- Interview by
- Galen Herz
In the most populous state in the country, California, a bill to build social housing — meaning publicly owned, mixed-income housing — came extremely close to passing on its first year of introduction: it was voted out of the State Assembly and got blocked in a Senate committee. Most legislative bills, especially bold ones, don’t pass out of the Assembly on their first introduction. I was thrilled by its momentum, as I had covered the lead-up to this bill in 2021 for Jacobin.
The sponsor, Assemblymember Alex Lee is a proud socialist (the only one in California’s Assembly) and a Democratic Socialists of America (DSA) member. He’s also a proud YIMBY.
YIMBY stands for Yes In My Backyard, in opposition to NIMBYs (Not In My Backyard), and is a movement that defines itself as “pro-housing.” YIMBYs are best known for aiming to increase the supply of housing by eliminating so-called exclusionary zoning laws, which ban the construction of apartments, public and private. And it was the YIMBY movement in coalition with organized labor and progressive housing nonprofits in California that provided the core muscle behind the social housing bill.
On the Left, the concept, as well as the label, are controversial. For many, YIMBYism is equivalent to a stance of looking to the market to solve the housing problem. So what’s going on? Have the YIMBYs changed?
I spoke with Darrell Owens, a self-described “Left-YIMBY” who was intimately involved in developing and campaigning for the social housing bill. Owens is from Berkeley, California, and is a member of East Bay for Everyone and a policy analyst with CA YIMBY. He also writes a Substack newsletter, The Discourse Lounge, that includes articles such as “10 Reasons We Need California Public Housing.”
We discussed the ideological makeup of the YIMBY movement, legislative lessons from California’s social housing bill, how developers should be regulated, and more.
You see this characterization from some on the Left, that YIMBYs believe that if we get rid of zoning, the market will solve the housing crisis. Does that characterization have merit?
Do I know any YIMBYs who think that solely unleashing the full capacity of the market will solve the whole housing crisis for every single person? Yes, I do. But it’s a small fringe of the movement at this point.
The name YIMBY had been infrequently used by low-income housing developers in the 1990s. Then, in 2016, these libertarians and tech-worker-class, market-oriented, centrist types revived the YIMBY name for zoning battles in San Francisco. While they always supported low-income housing, they hyper focused on supporting market-rate projects, which under San Francisco zoning regime, were focused in low-income areas. So they constantly butted heads with the anti-market rate progressives there. So to be fair to the Left, I can see why the early articles understood them as such.
There were always some lefties involved with YIMBY. But by 2019, the movement really changed considerably because a lot more left-wing people started to adopt the idea that there was a housing shortage and joined the YIMBY movement.
Nowadays, the old tired line of “YIMBY equals Reaganite trickle down economics” and “they solely want market solutions to the housing crisis” is pretty silly. I understand it came from those high-profile fights with YIMBYs in San Francisco around 2017. But frankly, it’s intentionally lying at this point.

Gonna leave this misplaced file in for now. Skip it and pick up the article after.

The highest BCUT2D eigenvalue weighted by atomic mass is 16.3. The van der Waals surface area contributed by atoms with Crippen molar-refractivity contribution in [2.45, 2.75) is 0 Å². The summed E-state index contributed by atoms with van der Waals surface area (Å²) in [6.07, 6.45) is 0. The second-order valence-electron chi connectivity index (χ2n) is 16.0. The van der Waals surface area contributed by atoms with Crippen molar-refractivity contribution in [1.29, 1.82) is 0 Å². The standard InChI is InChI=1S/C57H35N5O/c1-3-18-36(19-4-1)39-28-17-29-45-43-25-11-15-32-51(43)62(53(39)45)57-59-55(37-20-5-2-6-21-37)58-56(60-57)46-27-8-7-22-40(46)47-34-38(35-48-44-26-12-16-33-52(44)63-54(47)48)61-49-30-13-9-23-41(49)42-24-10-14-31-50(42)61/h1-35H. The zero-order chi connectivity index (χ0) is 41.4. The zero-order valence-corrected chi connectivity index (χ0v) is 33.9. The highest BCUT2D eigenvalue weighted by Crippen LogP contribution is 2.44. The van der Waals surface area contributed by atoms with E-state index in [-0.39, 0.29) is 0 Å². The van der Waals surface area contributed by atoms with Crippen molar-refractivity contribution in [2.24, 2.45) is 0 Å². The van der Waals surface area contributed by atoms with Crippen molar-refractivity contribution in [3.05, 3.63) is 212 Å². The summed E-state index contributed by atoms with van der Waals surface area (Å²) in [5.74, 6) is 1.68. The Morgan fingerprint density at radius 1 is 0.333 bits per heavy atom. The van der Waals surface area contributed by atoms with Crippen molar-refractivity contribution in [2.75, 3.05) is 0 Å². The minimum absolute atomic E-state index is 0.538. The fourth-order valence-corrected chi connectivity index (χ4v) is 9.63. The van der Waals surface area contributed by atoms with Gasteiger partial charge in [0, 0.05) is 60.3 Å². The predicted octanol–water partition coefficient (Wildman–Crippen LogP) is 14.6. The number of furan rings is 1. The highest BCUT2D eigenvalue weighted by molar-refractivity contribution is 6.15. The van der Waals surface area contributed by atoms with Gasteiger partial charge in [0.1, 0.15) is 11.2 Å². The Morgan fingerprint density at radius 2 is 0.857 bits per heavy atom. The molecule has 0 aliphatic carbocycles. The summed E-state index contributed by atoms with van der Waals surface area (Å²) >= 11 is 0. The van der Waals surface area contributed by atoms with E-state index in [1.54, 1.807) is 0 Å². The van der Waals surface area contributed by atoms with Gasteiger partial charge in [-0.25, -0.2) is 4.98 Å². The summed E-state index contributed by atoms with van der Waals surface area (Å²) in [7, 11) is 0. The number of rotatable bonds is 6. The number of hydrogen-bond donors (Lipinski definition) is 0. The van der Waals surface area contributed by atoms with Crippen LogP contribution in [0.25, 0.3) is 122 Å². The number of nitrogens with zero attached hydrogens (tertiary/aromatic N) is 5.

The overall YIMBY movement understands that we need more market-rate and public housing, more subsidies for housing, zoning reform, and stronger tenant protections, especially around eviction. And while there are some moderates and neoliberals that don’t support rent control, they’re in the minority. For example, the majority of local YIMBY groups across California endorsed the repeal of the ban on statewide rent control in 2020.
Also, in 2020, we saw progressives like Bernie [Sanders], [Elizabeth] Warren, and others tackle exclusionary zoning in their housing platforms. The first time YIMBY policy appeared in the federal government was when Alexandria Ocasio-Cortez wrote the A Place to Prosper Act, which combined tenant protections and fighting exclusionary zoning.
What do you attribute that change to?
Honestly, for a lot of people it’s kind of a personal radicalization. If you spent any time in the housing market, searching for a place in a big city — you hear these stories about NYC where dozens and dozens queue up outside just to see and apply for an apartment. That stuff converts a lot of YIMBYs pretty quick. It’s hard to say there’s not a housing shortage when people are literally queuing up for some crappy old apartment that they’re going to spend way over asking price for.
For example, where I’m from in the Bay Area you see that most places that are undergoing gentrification are not undergoing development building booms. Most gentrification in most areas is just existing housing stock going to the wealthy.
Like any political movement from Occupy Wall Street to Bernie Sanders, most mass participation is the result of personal experiences in these systems of disadvantages and inequalities.
The growth of YIMBYs among young people on the Left made the overall YIMBY movement more progressive.
In your article about the different kinds of YIMBYs, you touch on the size of the various ideological currents. Can you expand on that?
As far as rank and file goes, I find it tends to be mostly liberal, center-left with older people, followed by left with young people, followed by neoliberals in think tanks and stuff.
Center-right YIMBYs are such a tiny, tiny minority. You’ll rarely find Republicans embracing YIMBYism. They’re pro-development for a quick second, and then as the YIMBY agenda continues for eliminating single-family zoning and segregation, they go back to being NIMBYs. They’re not really YIMBYs, they’re just pro-business.
What do you see as the pros and cons of YIMBYism as a big-tent movement?